But this case may affect the wealth of those 93 million Americans invested in mutual funds. It addresses the way fund companies decide what fees to charge and whether some of those fees are excessive—a matter important to every investor because even slightly higher fees can significantly lower total returns. By way of example, a Department of Labor study compared two 401(k) plans with starting balances of $25,000, each earning 7 percent over 35 years without additional contributions. A plan with fees and expenses of 0.5 percent annually and a second plan with 1.5 percent will yield an account balance difference of $64,000, or 28 percent, the study found.
Similarly, Merck & Co. v. Reynolds affects investors because it addresses the statute of limitations in securities fraud cases. This battle arose out of the drugmaker’s false and misleading statements about its best-selling painkiller Vioxx, which was taken off the market in 2004 after being linked to increased risk of cardiovascular problems. Many Merck shareholders saw the value of their holdings plummet following revelations that the firm had misrepresented the drug’s safety and commercial viability. Investors sued Merck and some officials for alleged violations of securities laws. Now the court will address whether a group of those plaintiffs waited too long to sue, given early indications in the media and from within the Food and Drug Administration of problems with Vioxx.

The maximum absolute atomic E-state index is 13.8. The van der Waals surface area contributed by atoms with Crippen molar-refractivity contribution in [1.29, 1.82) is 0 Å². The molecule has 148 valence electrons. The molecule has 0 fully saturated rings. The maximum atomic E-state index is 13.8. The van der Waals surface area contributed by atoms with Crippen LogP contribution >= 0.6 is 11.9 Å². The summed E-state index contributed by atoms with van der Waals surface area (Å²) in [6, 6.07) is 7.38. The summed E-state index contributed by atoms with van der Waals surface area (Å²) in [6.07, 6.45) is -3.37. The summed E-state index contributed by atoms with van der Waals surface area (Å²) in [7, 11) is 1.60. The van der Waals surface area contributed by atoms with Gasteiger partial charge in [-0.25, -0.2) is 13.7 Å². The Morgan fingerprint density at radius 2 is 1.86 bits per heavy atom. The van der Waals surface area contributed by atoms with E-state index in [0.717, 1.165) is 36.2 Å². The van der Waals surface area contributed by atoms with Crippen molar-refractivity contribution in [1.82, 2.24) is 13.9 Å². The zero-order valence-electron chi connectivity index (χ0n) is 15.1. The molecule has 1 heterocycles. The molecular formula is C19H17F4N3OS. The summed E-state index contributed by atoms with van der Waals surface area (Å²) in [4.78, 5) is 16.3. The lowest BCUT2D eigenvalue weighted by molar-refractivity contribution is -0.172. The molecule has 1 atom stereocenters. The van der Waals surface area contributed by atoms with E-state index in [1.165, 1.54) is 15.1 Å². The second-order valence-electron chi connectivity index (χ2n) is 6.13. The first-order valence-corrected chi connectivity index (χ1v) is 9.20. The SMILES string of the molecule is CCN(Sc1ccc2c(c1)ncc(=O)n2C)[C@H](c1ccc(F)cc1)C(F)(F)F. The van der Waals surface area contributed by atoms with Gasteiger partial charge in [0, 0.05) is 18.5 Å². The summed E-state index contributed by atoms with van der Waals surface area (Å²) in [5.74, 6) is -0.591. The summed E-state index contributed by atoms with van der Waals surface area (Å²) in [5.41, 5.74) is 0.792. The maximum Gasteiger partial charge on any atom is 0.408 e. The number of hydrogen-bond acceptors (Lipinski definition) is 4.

Two consumer rights cases awaiting consideration address other money issues now all too familiar: debt collection and bankruptcy.
Jerman v. Carlisle, McNellie, Rini, et al was triggered by a debt collector erroneously telling a homeowner that she faced foreclosure and had 30 days to dispute her debt, in writing. The homeowner sued the debt collection agency for allegedly violating the Fair Debt Collection Practices Act (FDCPA), claiming the firm used deceptive business practices because the act doesn’t require disputes to be in writing. The debt collector claimed that its mistake was not intentional, giving the firm protection from liability under a provision of the FDCPA—a defense the Supreme Court will consider.
The case is important because last year alone the Federal Trade Commission received more than 104,000 complaints under the FDCPA about the alleged deceptive, unfair or abusive practices of debt collectors. This case could clarify for debtors what constitutes predatory collection practices.
The central issue in Milavetz, Gallop & Milavetz v. United States is whether a law barring attorneys from counseling their clients to incur additional debt before filing bankruptcy is a violation of those attorneys’ First Amendment rights. With bankruptcy rates surging, the inability to get unfettered legal advice could further jeopardize someone’s already teetering economic security.